Our instrumental teachers will have spent one of the highest amounts of 1 to 1 teaching time with our students over the lockdown period. This is also often the case in normal circumstances. The lessons provide a space for specialised, tailored learning. For character and identity exploration. For finding flow. And it is entirely possible to protect this opportunity in schools no matter what circumstances present. Music teachers have developed systems and solutions to navigate multiple iterations of on and off-line circumstances and timing requirements. School leaders, in dialogue with music teachers, can capitalise on this learning and reap the rewards it yields for student engagement, well-being and rich learning.
The way physical school will be required to operate from September is going to be limiting in many respects. But, we mustn’t forget the learning opportunities that have opened up within online spaces, and how these could be blended with work onsite, particularly for subjects like music, drama, dance and PE, which will particularly suffer in the static, bubble environment. Online workshops with Westend stars like Obioma Ugoala (George Washington in the UK Hamilton) and Rachael Tucker (Elphaba in Wicked) for our A Level music students, have given them insights into their education that are different to what we offer. Take a moment to think about the thousands of artists currently looking for new ways to share their talent & passion with the world. We could be celebrating and utilising this in schools, and bringing the performance and education sectors of the arts together for the long term.
The opportunities we have seen for more varied teacher development is another excellent example of how learning does not need to be confined by four walls. For me, these include weekly Zoom meetings with the MTA (Music Teachers Association) bringing together music teachers like myself across the UK together in a never-before-seen regularity, to learn, connect and problem solve. There have been online workshops with world-leading specialists in various music pedagogies, consultations with practitioners and education specialists at different ends of the country to develop and deepen what we are doing with our curriculum and professional sharing through education programmes like ‘Listen , Imagine, Compose’. We have realised that we can all be a part of the important conversations that will make us and education better, no matter where we are. This must be something we remember when we feel those physical limitations back in our bubbles. Nothing can replace the experience of singing together or playing alongside 20 others in an ensemble, but that does not mean that learning of value and richness cannot be found in other ways.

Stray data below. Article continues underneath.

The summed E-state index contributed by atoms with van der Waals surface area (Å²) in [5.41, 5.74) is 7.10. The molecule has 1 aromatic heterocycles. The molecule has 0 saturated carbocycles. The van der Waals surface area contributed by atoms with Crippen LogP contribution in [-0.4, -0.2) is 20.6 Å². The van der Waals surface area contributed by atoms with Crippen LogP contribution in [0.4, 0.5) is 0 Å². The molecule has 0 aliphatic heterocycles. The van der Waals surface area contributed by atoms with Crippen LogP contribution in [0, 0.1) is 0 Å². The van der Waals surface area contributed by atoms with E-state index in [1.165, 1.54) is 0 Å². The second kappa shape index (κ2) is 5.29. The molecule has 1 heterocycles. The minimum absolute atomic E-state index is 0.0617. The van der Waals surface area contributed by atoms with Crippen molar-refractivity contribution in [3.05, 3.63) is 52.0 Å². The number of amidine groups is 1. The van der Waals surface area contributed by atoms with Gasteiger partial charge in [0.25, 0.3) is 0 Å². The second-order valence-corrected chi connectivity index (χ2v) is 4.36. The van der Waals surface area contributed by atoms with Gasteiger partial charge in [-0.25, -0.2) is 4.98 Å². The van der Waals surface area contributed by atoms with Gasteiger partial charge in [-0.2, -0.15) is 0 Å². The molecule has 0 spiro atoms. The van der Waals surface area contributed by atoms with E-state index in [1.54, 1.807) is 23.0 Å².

It’s easy for meetings in lockdown (and in person) to get swallowed up by notices or to-do lists. There is so much going on. But we have become decent film makers in this time, and pre-recording this type of information to watch outside of a meeting can be a great time saver, not least because you can watch it back on triple speed! This opens up more space for reflective processes that allow our teams to think about themselves and their journey, alongside the work that lies ahead as a collective. Thinking about meetings as a blend of ‘me and we’ deliberately acknowledges the importance and value of self-care alongside teamwork that help us thrive in this profession.
This same principle goes for our students. What are the spaces and cultures we can be deliberate about cultivating in our physical schools, in order that students can thrive in their worlds? Gavin Williamson has not put student and staff well-being at the heart of his plan, but schools must.
During this time of suffering and uncertainty, you have needed the arts. You have turned to Netflix, to Spotify, to Youtube for entertainment. You have signed up to online art classes, choirs and dance workshops for well-being and personal growth. The school children of your community have engaged in instrumental lessons, workshops with professional artists and collaborative arts projects for purpose, direction and to feel part of something bigger than themselves.
Every step of this journey so far, the arts sector and teachers have been there, working with our schools, our children and our wider communities. And now, the arts need you. Work with us to make sure the arts (in both a Covid and post Covid world) can continue doing what they’ve always done- changing lives, helping people feel well and bringing our communities (back) together.
It’s July 2020.